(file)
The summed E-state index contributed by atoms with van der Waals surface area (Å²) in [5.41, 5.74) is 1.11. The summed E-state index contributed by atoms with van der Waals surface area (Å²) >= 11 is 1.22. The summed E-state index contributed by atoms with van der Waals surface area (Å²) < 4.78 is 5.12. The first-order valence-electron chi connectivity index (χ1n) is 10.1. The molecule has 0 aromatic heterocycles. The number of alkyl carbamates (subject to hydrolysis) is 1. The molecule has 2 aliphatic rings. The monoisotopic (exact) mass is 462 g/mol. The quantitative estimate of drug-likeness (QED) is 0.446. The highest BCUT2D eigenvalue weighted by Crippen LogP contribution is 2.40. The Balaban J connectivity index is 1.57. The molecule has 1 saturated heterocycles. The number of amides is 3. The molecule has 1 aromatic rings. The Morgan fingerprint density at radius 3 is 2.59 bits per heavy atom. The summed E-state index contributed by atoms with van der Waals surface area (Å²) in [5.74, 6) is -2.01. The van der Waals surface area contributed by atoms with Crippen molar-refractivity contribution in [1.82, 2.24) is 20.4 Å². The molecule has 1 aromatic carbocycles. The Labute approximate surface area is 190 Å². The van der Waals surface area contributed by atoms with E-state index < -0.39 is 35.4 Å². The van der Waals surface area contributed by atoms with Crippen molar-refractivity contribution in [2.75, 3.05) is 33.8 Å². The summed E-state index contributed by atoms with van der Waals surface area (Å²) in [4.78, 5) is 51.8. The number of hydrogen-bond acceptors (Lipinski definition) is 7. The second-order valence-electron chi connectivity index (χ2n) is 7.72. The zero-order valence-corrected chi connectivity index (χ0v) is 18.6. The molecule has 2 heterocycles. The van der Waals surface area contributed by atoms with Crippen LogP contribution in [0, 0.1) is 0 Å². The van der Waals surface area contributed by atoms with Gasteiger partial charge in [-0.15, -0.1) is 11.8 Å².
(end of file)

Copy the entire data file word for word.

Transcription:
The summed E-state index contributed by atoms with van der Waals surface area (Å²) in [5.41, 5.74) is 1.11. The summed E-state index contributed by atoms with van der Waals surface area (Å²) >= 11 is 1.22. The summed E-state index contributed by atoms with van der Waals surface area (Å²) < 4.78 is 5.12. The first-order valence-electron chi connectivity index (χ1n) is 10.1. The molecule has 0 aromatic heterocycles. The number of alkyl carbamates (subject to hydrolysis) is 1. The molecule has 2 aliphatic rings. The monoisotopic (exact) mass is 462 g/mol. The quantitative estimate of drug-likeness (QED) is 0.446. The highest BCUT2D eigenvalue weighted by Crippen LogP contribution is 2.40. The Balaban J connectivity index is 1.57. The molecule has 1 saturated heterocycles. The number of amides is 3. The molecule has 1 aromatic rings. The Morgan fingerprint density at radius 3 is 2.59 bits per heavy atom. The summed E-state index contributed by atoms with van der Waals surface area (Å²) in [5.74, 6) is -2.01. The van der Waals surface area contributed by atoms with Crippen molar-refractivity contribution in [1.82, 2.24) is 20.4 Å². The molecule has 1 aromatic carbocycles. The Labute approximate surface area is 190 Å². The van der Waals surface area contributed by atoms with E-state index < -0.39 is 35.4 Å². The van der Waals surface area contributed by atoms with Crippen molar-refractivity contribution in [2.75, 3.05) is 33.8 Å². The summed E-state index contributed by atoms with van der Waals surface area (Å²) in [4.78, 5) is 51.8. The number of hydrogen-bond acceptors (Lipinski definition) is 7. The second-order valence-electron chi connectivity index (χ2n) is 7.72. The zero-order valence-corrected chi connectivity index (χ0v) is 18.6. The molecule has 2 heterocycles. The van der Waals surface area contributed by atoms with Crippen LogP contribution in [0, 0.1) is 0 Å². The van der Waals surface area contributed by atoms with Gasteiger partial charge in [-0.15, -0.1) is 11.8 Å².